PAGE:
Fuqua Professor Campbell Harvey on the “January Barometer” Myth
More than 40 years since its incarnation, the so-called “January Barometer”—a theory that the direction stocks take in January predicts how their entire year will play out—is still going strong in some camps. But it’s not without its vocal detractors.
Citing the Stock Trader’s Almanac, the Journal article credits the January Barometer, also sometimes called the January Indicator, as being devised by market guru Yale Hirsch in 1972. And its proponents, including Hirsch’s son, Jeffrey, who serves as editor of the Almanac Investor newsletter, claim an 86.4 percent accuracy rate for the Barometer since 1950.
Not so fast, argues the Journal article. To arrive at this accuracy rate, the younger Mr. Hirsch ignores years when the indicator’s failures were minor—as in “flat years” when the market moved less than 5 percent in the opposite direction of forecasts—while also including calculations that support the theory’s success rate taken from years before the theory was espoused in 1972.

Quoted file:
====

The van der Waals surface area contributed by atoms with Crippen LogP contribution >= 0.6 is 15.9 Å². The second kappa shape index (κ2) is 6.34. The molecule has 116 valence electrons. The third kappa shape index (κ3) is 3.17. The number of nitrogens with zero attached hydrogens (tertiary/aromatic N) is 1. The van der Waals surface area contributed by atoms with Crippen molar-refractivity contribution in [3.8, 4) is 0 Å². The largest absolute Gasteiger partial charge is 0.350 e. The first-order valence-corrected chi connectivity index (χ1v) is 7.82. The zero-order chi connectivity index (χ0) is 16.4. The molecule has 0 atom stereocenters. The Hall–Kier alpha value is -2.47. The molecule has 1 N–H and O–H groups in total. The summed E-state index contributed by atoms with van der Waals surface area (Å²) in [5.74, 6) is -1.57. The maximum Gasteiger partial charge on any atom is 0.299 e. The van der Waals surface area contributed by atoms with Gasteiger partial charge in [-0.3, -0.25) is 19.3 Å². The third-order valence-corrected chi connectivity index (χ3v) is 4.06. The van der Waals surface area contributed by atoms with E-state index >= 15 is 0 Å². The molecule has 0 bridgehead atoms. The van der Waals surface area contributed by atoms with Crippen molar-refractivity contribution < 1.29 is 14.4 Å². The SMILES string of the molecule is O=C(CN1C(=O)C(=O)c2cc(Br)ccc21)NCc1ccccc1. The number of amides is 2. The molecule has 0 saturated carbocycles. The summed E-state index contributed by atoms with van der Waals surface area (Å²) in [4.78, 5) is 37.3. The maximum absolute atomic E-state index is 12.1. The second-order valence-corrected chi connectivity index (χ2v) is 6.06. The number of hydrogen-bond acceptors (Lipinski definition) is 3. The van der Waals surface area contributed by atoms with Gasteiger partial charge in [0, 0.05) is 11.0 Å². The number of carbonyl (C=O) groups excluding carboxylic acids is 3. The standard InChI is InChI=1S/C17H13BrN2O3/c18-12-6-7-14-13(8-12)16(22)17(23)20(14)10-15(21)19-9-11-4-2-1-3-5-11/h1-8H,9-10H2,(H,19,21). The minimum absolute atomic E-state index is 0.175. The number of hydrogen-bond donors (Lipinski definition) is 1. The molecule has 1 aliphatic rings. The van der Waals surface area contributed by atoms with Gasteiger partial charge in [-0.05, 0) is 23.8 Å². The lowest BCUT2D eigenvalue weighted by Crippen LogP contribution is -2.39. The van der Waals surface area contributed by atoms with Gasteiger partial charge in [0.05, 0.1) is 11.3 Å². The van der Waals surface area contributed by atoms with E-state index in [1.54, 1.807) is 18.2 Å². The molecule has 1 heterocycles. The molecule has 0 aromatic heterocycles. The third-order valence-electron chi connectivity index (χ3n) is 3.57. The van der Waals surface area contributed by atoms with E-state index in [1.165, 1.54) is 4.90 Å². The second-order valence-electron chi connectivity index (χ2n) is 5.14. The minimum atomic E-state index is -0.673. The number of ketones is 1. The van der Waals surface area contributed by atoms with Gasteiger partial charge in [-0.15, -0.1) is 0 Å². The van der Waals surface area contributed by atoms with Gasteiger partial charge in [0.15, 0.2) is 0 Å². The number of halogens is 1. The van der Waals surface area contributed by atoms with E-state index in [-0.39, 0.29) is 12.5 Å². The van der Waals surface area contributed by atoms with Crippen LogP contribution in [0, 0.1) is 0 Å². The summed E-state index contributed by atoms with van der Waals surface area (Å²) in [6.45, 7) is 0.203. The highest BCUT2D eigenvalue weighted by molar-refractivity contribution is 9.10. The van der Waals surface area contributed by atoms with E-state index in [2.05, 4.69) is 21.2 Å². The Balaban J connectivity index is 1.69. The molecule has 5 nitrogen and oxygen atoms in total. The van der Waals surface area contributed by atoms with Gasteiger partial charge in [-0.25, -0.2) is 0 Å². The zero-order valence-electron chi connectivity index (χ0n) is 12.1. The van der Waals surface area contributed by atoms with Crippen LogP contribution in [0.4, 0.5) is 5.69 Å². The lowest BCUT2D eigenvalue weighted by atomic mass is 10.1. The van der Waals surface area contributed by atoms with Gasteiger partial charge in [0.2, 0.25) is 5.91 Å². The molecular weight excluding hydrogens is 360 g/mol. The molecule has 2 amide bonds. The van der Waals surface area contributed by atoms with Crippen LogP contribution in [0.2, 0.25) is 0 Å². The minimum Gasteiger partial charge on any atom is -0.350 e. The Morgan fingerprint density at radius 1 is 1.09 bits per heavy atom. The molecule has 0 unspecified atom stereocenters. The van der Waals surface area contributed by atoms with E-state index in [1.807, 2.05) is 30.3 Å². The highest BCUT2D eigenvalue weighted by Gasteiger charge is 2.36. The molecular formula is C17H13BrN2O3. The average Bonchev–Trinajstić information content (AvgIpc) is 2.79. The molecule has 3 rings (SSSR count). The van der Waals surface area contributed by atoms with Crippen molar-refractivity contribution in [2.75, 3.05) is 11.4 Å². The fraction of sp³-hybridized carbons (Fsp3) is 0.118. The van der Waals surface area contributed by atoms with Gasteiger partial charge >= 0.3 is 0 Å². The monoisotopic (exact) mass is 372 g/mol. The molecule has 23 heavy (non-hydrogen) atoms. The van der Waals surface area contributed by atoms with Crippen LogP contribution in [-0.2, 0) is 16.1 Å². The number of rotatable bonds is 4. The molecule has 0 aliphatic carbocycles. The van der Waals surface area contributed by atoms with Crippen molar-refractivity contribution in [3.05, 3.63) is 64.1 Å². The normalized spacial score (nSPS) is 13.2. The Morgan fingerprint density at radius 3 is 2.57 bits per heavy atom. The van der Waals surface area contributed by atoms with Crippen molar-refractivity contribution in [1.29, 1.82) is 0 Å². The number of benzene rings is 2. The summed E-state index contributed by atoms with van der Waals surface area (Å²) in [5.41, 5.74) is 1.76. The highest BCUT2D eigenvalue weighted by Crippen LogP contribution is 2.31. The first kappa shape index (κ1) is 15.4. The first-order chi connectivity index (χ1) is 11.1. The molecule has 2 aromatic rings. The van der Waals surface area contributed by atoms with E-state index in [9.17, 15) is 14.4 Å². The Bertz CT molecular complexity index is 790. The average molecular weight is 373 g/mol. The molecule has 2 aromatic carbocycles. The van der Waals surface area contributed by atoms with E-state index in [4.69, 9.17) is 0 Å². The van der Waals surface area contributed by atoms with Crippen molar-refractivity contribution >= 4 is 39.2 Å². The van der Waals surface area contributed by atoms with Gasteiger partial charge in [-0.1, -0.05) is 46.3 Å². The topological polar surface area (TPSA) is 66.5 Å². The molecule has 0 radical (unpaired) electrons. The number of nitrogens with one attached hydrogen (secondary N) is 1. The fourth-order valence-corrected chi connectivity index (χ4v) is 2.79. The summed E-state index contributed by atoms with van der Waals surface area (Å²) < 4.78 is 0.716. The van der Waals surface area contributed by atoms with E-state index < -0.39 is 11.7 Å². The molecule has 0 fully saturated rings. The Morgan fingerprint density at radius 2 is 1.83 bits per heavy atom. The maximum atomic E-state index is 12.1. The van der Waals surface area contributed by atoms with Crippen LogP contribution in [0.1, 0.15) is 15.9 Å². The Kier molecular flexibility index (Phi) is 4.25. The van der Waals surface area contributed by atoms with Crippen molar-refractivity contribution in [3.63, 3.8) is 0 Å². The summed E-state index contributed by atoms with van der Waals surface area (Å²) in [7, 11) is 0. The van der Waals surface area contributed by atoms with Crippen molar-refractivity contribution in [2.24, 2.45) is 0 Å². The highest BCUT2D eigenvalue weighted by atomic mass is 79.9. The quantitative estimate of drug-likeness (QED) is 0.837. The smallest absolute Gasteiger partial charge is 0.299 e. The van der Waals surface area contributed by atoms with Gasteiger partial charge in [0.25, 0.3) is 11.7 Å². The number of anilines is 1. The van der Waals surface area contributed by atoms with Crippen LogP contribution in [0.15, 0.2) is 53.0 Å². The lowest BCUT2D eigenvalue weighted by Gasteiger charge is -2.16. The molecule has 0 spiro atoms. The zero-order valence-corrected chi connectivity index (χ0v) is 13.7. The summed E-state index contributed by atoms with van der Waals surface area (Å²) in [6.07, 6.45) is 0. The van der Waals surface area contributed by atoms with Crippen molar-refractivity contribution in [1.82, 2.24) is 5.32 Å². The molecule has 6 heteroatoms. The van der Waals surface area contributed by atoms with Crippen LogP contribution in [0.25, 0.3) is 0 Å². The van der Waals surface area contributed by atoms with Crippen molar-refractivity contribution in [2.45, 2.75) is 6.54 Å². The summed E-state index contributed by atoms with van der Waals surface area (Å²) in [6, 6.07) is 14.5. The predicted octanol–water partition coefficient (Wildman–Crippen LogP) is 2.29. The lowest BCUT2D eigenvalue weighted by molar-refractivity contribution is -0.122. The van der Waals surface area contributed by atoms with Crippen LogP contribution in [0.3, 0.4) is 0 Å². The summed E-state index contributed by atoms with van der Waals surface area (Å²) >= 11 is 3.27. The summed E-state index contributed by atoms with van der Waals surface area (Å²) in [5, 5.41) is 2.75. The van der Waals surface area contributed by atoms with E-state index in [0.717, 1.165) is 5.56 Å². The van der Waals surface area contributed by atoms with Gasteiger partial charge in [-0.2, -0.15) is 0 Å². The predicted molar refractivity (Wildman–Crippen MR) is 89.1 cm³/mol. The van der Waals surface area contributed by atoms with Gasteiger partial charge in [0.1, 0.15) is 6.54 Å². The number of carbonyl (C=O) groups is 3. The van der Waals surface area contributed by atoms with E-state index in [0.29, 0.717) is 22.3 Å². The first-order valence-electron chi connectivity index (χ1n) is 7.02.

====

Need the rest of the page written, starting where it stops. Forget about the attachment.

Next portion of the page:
“Both of these statistical no-no’s are symptoms of an all-too-common practice known as data mining—slicing and dicing the data until they produce the desired conclusion,” reads the Journal article.
Fuqua Professor Harvey Campbell takes issue with the data mining—noting that it is not unique to the January Barometer but in fact extends to much of academic finance research. Serving as president of the American Finance Association, Campbell addressed the group at a recent event in Chicago saying, “Many of the supposed patterns on which some market timers and traders base their strategies would be found to be no more than statistical flukes if their track records were properly adjusted for the data mining involved in their discoveries.”
So—what’s an individual investor to do? The Journal article urges buying and holding a diversified group of quality stocks—paying little mind to whether the stock market is up or down this month.